George II in 1737, the University of Göttingen became a major Enlightenment university of his time sporting one of the leading faculties in Kameralwissenschaften . 20 Through his connections, Rudolph von Wrisberg may have learned about Walpole’s industrial policy during the 1720s that had transformed British manufacturing through a series of customs reforms abolishing export duties on most manufactures, and the establishment of the Scottish Board of Trustees for the Fisheries and Manufactures in 1727 which actively contributed to a growing Scottish linen industry. 21
The coronavirus pandemic has led to a massive increase in state activity in the economy. Correspondingly, we may wonder whether the state retains this role after the end of the crisis or whether it returns to its pre-crisis role. This is particularly relevant in case of industrial policy; that is, government policies for the upgrading of economies. While these policies can also have regulatory character, the focus here is on an active role in complementing private investment by state-led allocation of resources. This can be done in different ways, via as state
Policy and Politics vol 24 no 4 INDUSTRIAL POLICY PARTNERS: explaining the European level firm-Commission interplay for electronics Thomas C. Lawton This paper explores the relationship which exists between the European Commission and electronics transnational corporations (TNCs) in the creation and control of European Community (EC) industrial policy. The objective is to understand and to provide a framework of analysis for the processes of Commission- TNC relations. This necessitates understanding how the various organisations interact and how they influence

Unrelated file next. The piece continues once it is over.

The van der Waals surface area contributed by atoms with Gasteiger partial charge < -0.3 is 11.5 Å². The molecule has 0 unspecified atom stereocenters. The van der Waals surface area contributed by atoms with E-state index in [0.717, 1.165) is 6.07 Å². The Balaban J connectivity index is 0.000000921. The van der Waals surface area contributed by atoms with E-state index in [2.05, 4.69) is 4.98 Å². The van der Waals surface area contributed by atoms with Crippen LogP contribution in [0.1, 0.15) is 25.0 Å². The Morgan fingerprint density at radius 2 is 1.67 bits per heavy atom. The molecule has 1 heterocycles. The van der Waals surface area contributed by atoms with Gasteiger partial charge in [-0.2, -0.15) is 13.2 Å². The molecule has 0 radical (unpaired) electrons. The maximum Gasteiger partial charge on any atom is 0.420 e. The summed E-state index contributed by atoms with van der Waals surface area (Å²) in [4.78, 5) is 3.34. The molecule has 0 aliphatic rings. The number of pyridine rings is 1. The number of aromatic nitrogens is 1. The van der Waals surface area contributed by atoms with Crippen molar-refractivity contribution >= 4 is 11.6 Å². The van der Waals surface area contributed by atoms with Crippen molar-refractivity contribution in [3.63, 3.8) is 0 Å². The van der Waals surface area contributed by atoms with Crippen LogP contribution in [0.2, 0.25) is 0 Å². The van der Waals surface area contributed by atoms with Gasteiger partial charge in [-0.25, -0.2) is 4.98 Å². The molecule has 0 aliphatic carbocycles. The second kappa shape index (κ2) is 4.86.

Policy & Politics vol 31 no 1 139 © The Policy Press, 2003 ISSN 0305 5736 Education as industrial policy: New Labour’s marriage of the social and the economic Gail Stedward English Education has been repositioned in the Labour policy hierarchy – no longer a straightforward social policy item, it now straddles the social and economic agendas to an extent that makes it possible to talk about education as industrial policy. This article begins by charting the trajectory of ideas and trends which coalesced in the marriage of economic and social policy, the
The re-emergence of China as an economic superpower during its systemic transition is an astonishing phenomenon. China and Post-Socialist Development is the first comprehensive attempt to frame China’s advancements within the context of the East Asian developmental miracle, against the background of post-socialist transformation, asking how has it happened and where does China go from here?
In this book the author argues that as China transits from central planning to market, it tries to imitate the institutions and policies of Japan and South Korea during their high growth periods of the second half of the twentieth century. China’s approach – broadly in opposition to the neo-liberal doctrine – has brought impressive results, leading the author to make important predictions about the future.
This book is for everybody who is interested in China, development and post-socialist transformation.
The COVID-19 pandemic is a Rorschach test for society: everyone sees something different in it, and the range of political and economic responses to the crisis can leave us feeling overwhelmed.
This book cuts through the confusion, dissecting the new post-coronavirus capitalism into several policy areas and spheres of action to inform academic, policy and public discourse.